How to Stop Home Foreclosure
It’s not a perfect world and sometimes we fall victim to serious financial distress. This can become a nightmarish situation for homeowners who are unprepared and suddenly find themselves faced with foreclosure on their home.
If you’ve found yourself facing this situation, don’t panic. You’ve already taken a proactive first step in seeking some answers to the issue at hand!
First Things First
Now that you’re here, go ahead and take a deep breath, because you do have viable options available to you. We’ll cover them in detail here, but first there are some critical issues you should know right off the bat:
- Do not ignore this foreclosure. It’s not uncommon for people to panic when faced with such a serious situation, but this isn’t something that is going to go away if you don’t look at it. If you find yourself facing foreclosure on your home in Orlando, it’s time to face the music and take action!
- Be proactive about a solution. This is not the time to be prideful or even discreet; it’s time to get out there and seek help. Foreclosure is public information so people are going to find out either way. Don’t spend time fretting about what others may think, if you know someone who can help, be proactive and seek their advice.
- Listen to your lender. In a foreclosure, your lender will have the upper hand. So what should you do? Even if you believe they’re being unfair in their demands, you need to communicate with them. They want their money and they may be open to getting creative if you’re willing to work with them. This is your best chance at getting your home out of foreclosure.
- If someone offers you the option of putting their name on the title, say no. This is not a viable means of avoiding foreclosure, and is usually a scam.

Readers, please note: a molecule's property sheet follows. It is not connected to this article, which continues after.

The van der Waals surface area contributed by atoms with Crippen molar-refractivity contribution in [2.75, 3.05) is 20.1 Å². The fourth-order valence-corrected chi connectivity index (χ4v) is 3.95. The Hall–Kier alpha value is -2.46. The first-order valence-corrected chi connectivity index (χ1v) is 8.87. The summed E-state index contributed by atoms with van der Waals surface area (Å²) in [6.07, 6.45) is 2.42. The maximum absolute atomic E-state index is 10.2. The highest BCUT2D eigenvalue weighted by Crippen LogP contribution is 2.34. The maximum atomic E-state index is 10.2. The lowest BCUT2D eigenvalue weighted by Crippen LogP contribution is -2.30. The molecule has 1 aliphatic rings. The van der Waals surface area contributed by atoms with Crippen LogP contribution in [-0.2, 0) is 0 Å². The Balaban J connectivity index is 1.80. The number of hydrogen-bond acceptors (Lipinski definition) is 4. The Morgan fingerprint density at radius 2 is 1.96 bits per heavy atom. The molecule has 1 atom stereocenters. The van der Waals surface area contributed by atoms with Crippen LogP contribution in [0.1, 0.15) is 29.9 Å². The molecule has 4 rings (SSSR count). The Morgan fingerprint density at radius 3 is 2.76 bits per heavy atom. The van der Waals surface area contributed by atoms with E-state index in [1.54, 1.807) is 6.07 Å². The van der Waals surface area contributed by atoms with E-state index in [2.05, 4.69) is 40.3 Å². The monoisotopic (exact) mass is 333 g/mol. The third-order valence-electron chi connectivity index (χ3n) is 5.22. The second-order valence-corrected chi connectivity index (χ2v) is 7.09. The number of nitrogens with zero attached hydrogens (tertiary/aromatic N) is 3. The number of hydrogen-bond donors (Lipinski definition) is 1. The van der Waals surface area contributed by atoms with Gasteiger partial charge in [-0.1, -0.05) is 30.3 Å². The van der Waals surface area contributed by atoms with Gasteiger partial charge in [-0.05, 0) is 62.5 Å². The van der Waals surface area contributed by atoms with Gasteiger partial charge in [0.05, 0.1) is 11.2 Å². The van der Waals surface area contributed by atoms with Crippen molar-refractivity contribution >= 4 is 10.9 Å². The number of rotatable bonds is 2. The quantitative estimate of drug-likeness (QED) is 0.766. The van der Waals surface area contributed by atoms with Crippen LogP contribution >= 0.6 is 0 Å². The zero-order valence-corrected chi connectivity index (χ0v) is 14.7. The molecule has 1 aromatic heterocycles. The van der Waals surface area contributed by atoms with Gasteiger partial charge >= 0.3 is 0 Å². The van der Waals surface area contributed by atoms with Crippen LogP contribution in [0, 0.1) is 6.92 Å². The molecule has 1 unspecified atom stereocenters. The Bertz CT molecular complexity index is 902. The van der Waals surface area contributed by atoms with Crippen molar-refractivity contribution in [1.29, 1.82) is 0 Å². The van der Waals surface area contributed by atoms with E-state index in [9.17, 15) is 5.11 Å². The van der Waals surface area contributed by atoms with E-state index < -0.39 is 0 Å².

- Do not procrastinate! We’re just re-hashing point #1 here, but that’s because this is essential! The longer the foreclosure process drags on, the more expensive things will become for you. By acting immediately, you will have far more options available to you.
Keeping this advice in mind, let’s dive into our detailed plan of action that can help you stop a home foreclosure in it’s tracks. Also view the difference between a Short Sale and Foreclosure.
Contact Your Lender
If you’ve missed your mortgage payment(s), it won’t take long for a lender to realize you’re in default. While they’ll inevitably contact you about it, we recommend calling your lender as soon as your predicament starts to unfold.
If you can’t make your mortgage payments, it may not hear anything from your lender for a while. Unfortunately, many Orlando homeowners take this as a blessing and simply leave things alone. Please don’t make the same mistake!
Your lender may not contact you for several months, but rest assured they will call you eventually. If you wait and do nothing, this serious situation will only be that much harder to resolve and you may have fewer options.
Here’s what you need to do:
Explain the situation to your lender, and see what advice they have to offer.
Home foreclosure is expensive for them, so they’ll want to take steps to avoid it if possible. You may be able to come to a mutually beneficial agreement. Keep in mind that this doesn’t mean they’ll be keeping your best interests in mind either.